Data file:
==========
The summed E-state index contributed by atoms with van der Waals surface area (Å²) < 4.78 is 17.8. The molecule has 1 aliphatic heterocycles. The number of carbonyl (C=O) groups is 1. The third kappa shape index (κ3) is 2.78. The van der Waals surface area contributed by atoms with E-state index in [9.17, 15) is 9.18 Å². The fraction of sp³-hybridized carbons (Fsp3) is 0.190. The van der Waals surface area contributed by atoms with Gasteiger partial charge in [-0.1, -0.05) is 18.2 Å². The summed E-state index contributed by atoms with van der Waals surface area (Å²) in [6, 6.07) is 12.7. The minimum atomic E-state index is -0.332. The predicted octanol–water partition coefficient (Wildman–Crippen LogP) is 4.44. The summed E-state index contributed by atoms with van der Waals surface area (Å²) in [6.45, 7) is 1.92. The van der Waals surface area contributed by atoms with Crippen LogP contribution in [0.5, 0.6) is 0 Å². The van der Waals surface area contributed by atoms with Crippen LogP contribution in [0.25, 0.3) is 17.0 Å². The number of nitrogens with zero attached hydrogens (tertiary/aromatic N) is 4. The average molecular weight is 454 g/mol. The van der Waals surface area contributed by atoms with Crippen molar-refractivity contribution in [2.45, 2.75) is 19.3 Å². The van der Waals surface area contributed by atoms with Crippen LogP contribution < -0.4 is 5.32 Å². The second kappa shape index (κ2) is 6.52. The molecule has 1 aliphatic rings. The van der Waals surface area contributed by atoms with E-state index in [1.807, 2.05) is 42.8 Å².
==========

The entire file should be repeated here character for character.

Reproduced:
The summed E-state index contributed by atoms with van der Waals surface area (Å²) < 4.78 is 17.8. The molecule has 1 aliphatic heterocycles. The number of carbonyl (C=O) groups is 1. The third kappa shape index (κ3) is 2.78. The van der Waals surface area contributed by atoms with E-state index in [9.17, 15) is 9.18 Å². The fraction of sp³-hybridized carbons (Fsp3) is 0.190. The van der Waals surface area contributed by atoms with Gasteiger partial charge in [-0.1, -0.05) is 18.2 Å². The summed E-state index contributed by atoms with van der Waals surface area (Å²) in [6, 6.07) is 12.7. The minimum atomic E-state index is -0.332. The predicted octanol–water partition coefficient (Wildman–Crippen LogP) is 4.44. The summed E-state index contributed by atoms with van der Waals surface area (Å²) in [6.45, 7) is 1.92. The van der Waals surface area contributed by atoms with Crippen LogP contribution in [0.5, 0.6) is 0 Å². The van der Waals surface area contributed by atoms with Crippen LogP contribution in [0.25, 0.3) is 17.0 Å². The number of nitrogens with zero attached hydrogens (tertiary/aromatic N) is 4. The average molecular weight is 454 g/mol. The van der Waals surface area contributed by atoms with Crippen molar-refractivity contribution in [2.45, 2.75) is 19.3 Å². The van der Waals surface area contributed by atoms with Crippen LogP contribution < -0.4 is 5.32 Å². The second kappa shape index (κ2) is 6.52. The molecule has 1 aliphatic rings. The van der Waals surface area contributed by atoms with E-state index in [1.807, 2.05) is 42.8 Å².